9 White Lies People In Sales Like To Tell You

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When it comes to looking at trusted roles around the world, there are a couple of professions that seem to rank lower than others. If we were to take a straw poll, it’s quite likely that we would see used cars salesmen and realtors sitting towards the bottom of the list.
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Does that make them all untrustworthy? No, far from it.

I’m sure that we can all recall people within those professions and rank them amongst our best and most trusted friends.

So why are some sales professions disliked so intensely? The reason might lie not in what they do, but rather in what they don’t do.

So here’s my take on 9 white lies people in sales like to tell you…

 

#1 I’m 5 minutes away
Picture the scene. You’re sitting in your office, waiting for the salesperson to arrive for the meeting that you have allocated your precious time for. And, as you look at your watch for the fifth time, and check your calendar app, you know that they are already 20 minutes late.

And that’s when you receive the call. They tell you that they are “Just 5 minutes away!”

You know that is code for “I place no value on you as a client and I have no respect for your time. After all, it’s all about me!”

Chances are that the salesperson will not be drawing the commission cheque this month.

 

#2 I’ve just sent you the proposal
You will often hear this lie after you have followed up with the salesperson for the (fill in the blank) time.

Your ability to deliver the budgets to your boss have been hampered because the salesperson does not have either: (a) the product knowledge to prepare the proposal (b) what you have asked them for is beyond their capabilities or (c) they’re too busy putting out fires.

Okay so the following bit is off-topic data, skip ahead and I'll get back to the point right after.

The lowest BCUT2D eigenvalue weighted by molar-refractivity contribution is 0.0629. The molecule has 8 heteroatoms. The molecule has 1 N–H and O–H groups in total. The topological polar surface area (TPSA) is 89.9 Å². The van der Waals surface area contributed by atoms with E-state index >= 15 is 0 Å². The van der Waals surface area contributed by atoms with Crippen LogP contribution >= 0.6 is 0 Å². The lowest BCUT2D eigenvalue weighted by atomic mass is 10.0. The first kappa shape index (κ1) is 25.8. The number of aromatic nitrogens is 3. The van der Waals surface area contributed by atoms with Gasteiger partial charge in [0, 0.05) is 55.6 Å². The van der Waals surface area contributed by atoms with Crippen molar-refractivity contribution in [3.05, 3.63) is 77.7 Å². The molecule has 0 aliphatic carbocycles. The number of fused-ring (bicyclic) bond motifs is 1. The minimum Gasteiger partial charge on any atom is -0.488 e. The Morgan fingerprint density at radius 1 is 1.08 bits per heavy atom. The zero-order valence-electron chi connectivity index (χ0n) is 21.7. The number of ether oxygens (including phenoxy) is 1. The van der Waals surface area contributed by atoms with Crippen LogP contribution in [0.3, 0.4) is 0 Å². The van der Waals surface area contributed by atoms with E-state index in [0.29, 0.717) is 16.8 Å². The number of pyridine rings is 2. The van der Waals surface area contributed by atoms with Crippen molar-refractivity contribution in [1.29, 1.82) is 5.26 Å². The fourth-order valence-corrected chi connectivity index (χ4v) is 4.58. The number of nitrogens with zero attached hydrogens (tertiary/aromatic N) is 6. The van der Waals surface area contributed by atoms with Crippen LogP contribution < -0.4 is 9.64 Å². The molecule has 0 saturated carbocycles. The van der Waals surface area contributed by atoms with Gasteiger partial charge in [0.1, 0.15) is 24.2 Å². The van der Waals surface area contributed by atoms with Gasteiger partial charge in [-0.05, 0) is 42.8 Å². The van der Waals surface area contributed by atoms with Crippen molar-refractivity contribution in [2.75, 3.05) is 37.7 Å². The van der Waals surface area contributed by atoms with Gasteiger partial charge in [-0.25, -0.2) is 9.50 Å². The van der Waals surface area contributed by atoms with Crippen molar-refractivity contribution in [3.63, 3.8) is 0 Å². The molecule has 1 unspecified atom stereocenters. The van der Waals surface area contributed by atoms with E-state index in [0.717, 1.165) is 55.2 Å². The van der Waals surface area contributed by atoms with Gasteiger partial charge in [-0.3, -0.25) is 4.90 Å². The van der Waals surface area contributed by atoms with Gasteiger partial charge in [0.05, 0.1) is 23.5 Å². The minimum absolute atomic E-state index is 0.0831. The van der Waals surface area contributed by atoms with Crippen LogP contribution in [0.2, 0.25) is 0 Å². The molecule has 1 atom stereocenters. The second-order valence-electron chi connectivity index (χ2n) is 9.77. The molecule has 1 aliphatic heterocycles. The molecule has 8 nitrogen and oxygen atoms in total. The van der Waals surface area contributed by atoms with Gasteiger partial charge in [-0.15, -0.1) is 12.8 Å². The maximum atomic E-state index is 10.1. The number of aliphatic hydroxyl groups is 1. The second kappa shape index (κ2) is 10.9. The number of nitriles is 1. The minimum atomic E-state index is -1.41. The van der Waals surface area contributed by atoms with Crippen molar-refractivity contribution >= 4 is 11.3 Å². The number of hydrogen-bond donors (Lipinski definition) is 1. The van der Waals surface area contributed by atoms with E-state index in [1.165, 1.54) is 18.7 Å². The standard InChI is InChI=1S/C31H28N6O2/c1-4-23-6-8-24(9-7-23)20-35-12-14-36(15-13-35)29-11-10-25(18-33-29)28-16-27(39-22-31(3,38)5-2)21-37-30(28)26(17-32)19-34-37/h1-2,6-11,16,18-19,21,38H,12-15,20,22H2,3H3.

Either way, it’s time for you to start shopping for a new salesperson to look after your account!

 

#3 I’ll call you back with that information
This is a subtle lie that can go undetected.

The skill in deciphering if this is the truth or a lie is tied up with whether a deadline has been offered for the information. A confident salesperson who has contacts to individuals or teams within their organisation, trained and knowledgeable on the product or service, will be confident offering you a timeline for the answers.

No deadline means that you could be waiting a long time for a resolution to your question.

 

#4 The traffic was outrageous
Refer to lie #2 above.

This person has poor time management skills and doesn’t put enough thinking about planning ahead.

If they are willing to put the lame blame on external forces, then when is he or she willing to take accountability for their actions? Problems that arise in the future will invariably be avoidable. The trouble is that they will continue to be the route cause of them.

 

#5 I thought that I responded to your email
This lie is almost as old as “The cheque is in the post!”

Really??! Were you born yesterday?

 

#6 We’ve never had the problem reported
If that isn’t a lie, then the likelihood is that you are one of the first clients to use their product or service. Now you know what it feels like to be a guinea pig!

Go back and look for the earlier lie. Ask them for client testimonials and more specifically if you can speak to satisfied clients in person!

 

#7 We’ll discount the price if we can use you as a case study
This is code for “We’ve never implemented this before, so we’re willing to take a hit just to see if we can get it to work.”

And if they can’t get it to work, then they’ll try to make you feel guilty that you got it for a substantial discount and to stop whinging! Whilst we all like a bargain, I would encourage you to get a Service Level Agreement with penalty clauses in place prior to signing the deal. At least this way you have a comeback IF anything goes wrong and can claw back some of your investment.

 

#8 It’s plug and play
Yeah, right!

Unless you have plenty of spare time, or a degree in rocket science, run Forrest, run!

 

#9 We’re confident that it’ll deliver everything that you need
When you hear this lie, make sure that you have a full user requirement documented for the functionality that you require. Split the list into ‘Must Have’ and ‘Nice To Have’. Ensure that you have consulted with all the key stakeholders and get them to agree on which functions are non-negotiable and build that in to the user acceptance testing.

If the functionality fails, then you don’t pay the cheque…

The next time you’re in a meeting with a salesperson, look out for these 9 lies and see if you can spot them a mile off.

Elias Kanaris


About

Elias Kanaris is an expert in lifting the lid on leadership by focussing on ethical business practice.

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